Performing with Howard McGuire at Auckland Museum in 2011

Performing with Howard McGuire at Auckland Museum in 2011


List of Music Works/Projects
Popular Song Sampler
Searching for Reo, Searching for Voice

Music is my first love. I attended music classes at high school and studied composition with Jack Body, Ross Harris and David Farquhar at the then Victoria University Department of Music (during the 1980s.) I now compose music for chamber and orchestra groups. I have also composed for choirs, have written popular song/waiata and have experimented with traditional Māori approaches to music making. Occasionally, I perform music too and there is a strong storytelling dimension to my music making as well.

In 2017, I was honoured to deliver the Douglas Lilburn Memorial Lecture at the National Library in Wellington where I presented an overview of my music career thus far and shared many of my experiences and views regarding music. To learn more about me and my music, see here.

Orchestras are extraordinary musical ensembles. They can be so powerful and yet subtle and delicate. They are also a little bit intimidating too to compose for but I love working with them. One of my early orchestral works is Overture Twelfth Night (1985) which I composed for a Victoria University Drama Club production of the famous Shakespeare play. In 1991, I completed a first version of Te Arikinui for tenor, strings and percussion. It was revised in 2006 and finally performed in 2010 by the Waikato University Orchestra, Hamilton, featuring Howard McGuire. In 2007, I composed Dance for piano, strings and percussion following a visit to France. This piece became the first movement of Four Scenes for piano, strings and percussion. It was first performed by the Waikato University Orchestra in 2011 and then again in 2014 by the Lake Superior Chamber Orchestra, Duluth, Minnesota, USA. In 2017, I composed a work entitled Whitiora for chanting voice, cello and orchestra which was first performed in that year by the Manukau Symphony Orchestra. I am now working on a new commission for the Auckland Philharmonia Orchestra to be performed by them in 2019.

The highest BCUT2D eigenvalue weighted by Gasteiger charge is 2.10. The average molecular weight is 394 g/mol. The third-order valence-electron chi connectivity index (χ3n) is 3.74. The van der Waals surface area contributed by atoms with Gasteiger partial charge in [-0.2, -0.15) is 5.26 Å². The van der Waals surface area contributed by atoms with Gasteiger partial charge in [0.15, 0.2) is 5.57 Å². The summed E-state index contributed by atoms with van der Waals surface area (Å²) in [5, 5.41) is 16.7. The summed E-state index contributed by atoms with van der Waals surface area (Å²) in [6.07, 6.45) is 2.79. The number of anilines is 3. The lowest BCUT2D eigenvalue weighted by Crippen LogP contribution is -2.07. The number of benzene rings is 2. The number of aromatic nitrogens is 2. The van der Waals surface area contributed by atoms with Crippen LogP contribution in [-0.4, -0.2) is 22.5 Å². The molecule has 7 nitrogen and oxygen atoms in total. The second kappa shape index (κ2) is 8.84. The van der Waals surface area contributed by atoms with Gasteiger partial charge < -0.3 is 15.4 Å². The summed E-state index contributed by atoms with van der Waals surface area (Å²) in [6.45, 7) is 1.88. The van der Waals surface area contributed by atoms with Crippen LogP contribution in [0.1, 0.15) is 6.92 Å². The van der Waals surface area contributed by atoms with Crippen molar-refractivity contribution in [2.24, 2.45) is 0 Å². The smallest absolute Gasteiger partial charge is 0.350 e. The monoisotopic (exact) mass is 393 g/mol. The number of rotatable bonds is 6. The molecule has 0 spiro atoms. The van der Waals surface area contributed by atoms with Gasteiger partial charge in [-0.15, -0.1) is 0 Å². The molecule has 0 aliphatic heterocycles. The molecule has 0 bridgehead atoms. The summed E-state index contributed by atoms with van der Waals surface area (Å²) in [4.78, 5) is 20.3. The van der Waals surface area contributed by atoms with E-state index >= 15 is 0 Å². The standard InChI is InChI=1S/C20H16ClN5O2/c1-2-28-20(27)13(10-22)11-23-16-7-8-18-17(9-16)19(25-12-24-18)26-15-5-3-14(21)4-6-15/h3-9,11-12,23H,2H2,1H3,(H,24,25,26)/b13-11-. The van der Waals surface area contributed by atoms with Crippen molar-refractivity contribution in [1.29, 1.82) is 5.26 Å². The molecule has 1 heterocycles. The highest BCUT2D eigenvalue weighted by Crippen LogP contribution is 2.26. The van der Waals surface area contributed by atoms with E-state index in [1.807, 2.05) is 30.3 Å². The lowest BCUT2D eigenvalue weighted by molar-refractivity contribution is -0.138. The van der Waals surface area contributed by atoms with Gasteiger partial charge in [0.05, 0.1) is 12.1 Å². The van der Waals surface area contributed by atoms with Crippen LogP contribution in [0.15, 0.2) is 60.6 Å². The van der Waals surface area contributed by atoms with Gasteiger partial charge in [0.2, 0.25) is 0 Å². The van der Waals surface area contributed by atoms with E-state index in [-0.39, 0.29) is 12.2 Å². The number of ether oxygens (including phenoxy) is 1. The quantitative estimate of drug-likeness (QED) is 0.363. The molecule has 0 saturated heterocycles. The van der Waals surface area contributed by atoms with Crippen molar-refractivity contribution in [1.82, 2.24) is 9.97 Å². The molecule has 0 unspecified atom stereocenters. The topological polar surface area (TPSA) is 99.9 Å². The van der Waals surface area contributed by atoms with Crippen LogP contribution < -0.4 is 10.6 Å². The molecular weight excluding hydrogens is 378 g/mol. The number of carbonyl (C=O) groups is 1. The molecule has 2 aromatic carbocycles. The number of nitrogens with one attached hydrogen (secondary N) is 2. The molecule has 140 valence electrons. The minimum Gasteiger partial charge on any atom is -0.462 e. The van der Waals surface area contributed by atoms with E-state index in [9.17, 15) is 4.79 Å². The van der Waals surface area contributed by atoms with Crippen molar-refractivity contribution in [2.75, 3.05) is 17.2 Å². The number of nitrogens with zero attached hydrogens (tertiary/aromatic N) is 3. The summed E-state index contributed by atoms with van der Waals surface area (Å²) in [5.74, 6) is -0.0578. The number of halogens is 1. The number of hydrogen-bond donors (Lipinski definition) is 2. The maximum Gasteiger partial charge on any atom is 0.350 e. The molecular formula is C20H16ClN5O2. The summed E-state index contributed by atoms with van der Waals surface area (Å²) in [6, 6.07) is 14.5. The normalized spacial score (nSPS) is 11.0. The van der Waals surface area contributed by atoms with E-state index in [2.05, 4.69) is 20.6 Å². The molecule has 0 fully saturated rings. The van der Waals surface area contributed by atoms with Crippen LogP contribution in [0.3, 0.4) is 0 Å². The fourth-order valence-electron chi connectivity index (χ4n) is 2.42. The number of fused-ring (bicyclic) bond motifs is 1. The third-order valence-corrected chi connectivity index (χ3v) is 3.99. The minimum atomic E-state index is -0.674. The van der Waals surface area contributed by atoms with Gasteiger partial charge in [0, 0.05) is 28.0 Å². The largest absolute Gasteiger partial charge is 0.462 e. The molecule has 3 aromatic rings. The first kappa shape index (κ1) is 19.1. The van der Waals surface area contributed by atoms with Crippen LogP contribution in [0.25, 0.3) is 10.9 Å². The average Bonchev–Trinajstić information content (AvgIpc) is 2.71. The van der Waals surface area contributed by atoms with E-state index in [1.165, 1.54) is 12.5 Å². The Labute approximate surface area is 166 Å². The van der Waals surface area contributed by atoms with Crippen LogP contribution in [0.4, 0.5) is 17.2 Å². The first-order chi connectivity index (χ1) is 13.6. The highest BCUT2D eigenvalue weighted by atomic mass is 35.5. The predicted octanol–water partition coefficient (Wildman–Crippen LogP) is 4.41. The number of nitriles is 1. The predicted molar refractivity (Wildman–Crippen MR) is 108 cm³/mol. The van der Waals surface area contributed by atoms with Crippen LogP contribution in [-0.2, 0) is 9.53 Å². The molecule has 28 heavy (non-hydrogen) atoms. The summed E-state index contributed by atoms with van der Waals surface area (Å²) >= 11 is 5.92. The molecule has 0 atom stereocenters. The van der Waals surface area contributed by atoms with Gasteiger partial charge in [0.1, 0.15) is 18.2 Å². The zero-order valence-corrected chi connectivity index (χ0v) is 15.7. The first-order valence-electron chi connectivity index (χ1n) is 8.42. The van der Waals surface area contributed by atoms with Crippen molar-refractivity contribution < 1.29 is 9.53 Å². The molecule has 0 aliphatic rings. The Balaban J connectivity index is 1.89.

‘Whitiora’ for cello, chanting voice and orchestra (2017) by Charles Royal. It is performed here by the Manukau Symphony Orchestra conducted by Tianyi Li. It features Miriam Hartmann on cello and Charles Royal as singer.

I love chamber ensembles too. It is quite amazing what can be achieved with a single instrument, or a small number of instruments such as with violin and piano, or piano and voice. In 2008, I composed Reclamations for violin and piano, for my friend, violinist, Elena. It is a small homage to music making and marks my return to composing after a significant break. In 2010, I composed Baxter Songs for baritone and piano and in 2011, Pride for baritone, saxophone and piano.

'Baxter Songs' for baritone and piano by Charles Royal (2010), featuring poems by James K. Baxter (with additional Māori text by Charles Royal). This performance took place at Auckland Museum on the 4th of August 2013. It features Howard McGuire (baritone) and Charles Royal (piano). The audio recording is by Adam Peri.